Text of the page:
More Straight Talk by Jeff Scott, County Librarian, Tulare County Library

I had the honor to host another Straight Talk program with some of the best library minds in the state, Directors: Jose Aponte of San Diego County Library, Julie Farnsworth of Pleasanton Public Library, Robert Karatsu of Rancho Cucamonga Public Library, Jan Sanders of Pasadena Public Library, and Rivkah Sass of Sacramento Public Library, were captivating as they discussed the trials and tribulation of today's modern library director.

I really enjoy putting this program together. Library directors are always so willing to tell their story and to help others. Often, people can be too intimidated by directors, particularly with a group as prestigious as this one. However, they are all incredibly down-to-earth and willing to help. My thought behind providing this program was that I hoped it would not only inspire those new to the profession, but would also demonstrate how human these directors are; they started out just like everyone else. I gathered some notes from the program which were particularly poignant for me.

Don’t Follow the Crowd

In their own way, each director had advice on being innovative. Jose Aponte said it was important to look outside of the profession, in some cases getting out of the profession for a time to gain perspective. It leads to a different outlook and attitude when coming back. Robert Karatsu said that the only way to know the future is to change it. If we follow everyone else, we will always fall behind; by taking our own path we can create something new. Julie Farnsworth said that those drawn into being a director must possess a heart-pounding drive to do good things. All members of the group reminded us that politics make strange bedfellows. In order to get things done you have to look to the people to make alliances with and put party politics aside.

Say Yes

It's important to look for opportunities, be willing to say yes, and build a culture of the same, according to Rivkah Sass. It‟s important to be fearless and be willing to move backwards or sideways in a career in order to make the big leaps forward. I particularly liked Jan Sanders point when she said, “Dragons be damned” emphasizing the importance of pushing through despite heavy opposition. Robert Karatsu further expanded on this by suggesting it is important to stir things up.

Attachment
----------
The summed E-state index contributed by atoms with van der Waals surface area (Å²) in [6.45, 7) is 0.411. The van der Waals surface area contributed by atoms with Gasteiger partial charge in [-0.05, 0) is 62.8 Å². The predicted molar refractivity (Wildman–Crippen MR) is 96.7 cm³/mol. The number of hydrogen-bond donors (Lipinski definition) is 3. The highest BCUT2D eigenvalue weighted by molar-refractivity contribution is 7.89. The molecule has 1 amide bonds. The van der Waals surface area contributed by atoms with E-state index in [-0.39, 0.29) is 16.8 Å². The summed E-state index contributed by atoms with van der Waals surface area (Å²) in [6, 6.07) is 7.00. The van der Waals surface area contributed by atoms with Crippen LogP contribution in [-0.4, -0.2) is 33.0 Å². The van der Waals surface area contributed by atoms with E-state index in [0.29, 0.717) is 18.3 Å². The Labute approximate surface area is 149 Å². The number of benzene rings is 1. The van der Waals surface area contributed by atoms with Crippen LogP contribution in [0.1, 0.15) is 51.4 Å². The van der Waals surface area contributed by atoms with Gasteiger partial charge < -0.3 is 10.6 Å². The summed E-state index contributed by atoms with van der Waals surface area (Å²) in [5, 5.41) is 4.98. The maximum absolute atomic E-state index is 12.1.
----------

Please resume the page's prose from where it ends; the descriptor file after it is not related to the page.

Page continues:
One is the Loneliest Number

All of the directors reminded us that it can be very lonely at the top. It's important to know oneself since the ego will be often bruised. One of the most frustrating things, brought up by Julie and Jan, was how the slightest phrase can be taken out of context and twisted. Rivkah had the best comments on the topic stating that words can be twisted, making you out to be a monster. It's important to have a trusted circle. It's also important to be a good poker player.

The real point of this program for me is to allow library directors to speak directly and honestly about how they got where they are, what others can do to be successful, and where the profession is going. While others may panic during budget cuts and a changing climate, these directors have seen it all. The benefit of this experience can be very calming for those new to the profession or experiencing tough times for the first time. I always appreciate their honesty. Even with the same questions, each time it takes a different tack, the less formal the better. Straight Talk is a straight answer about the library field, past, present, and future.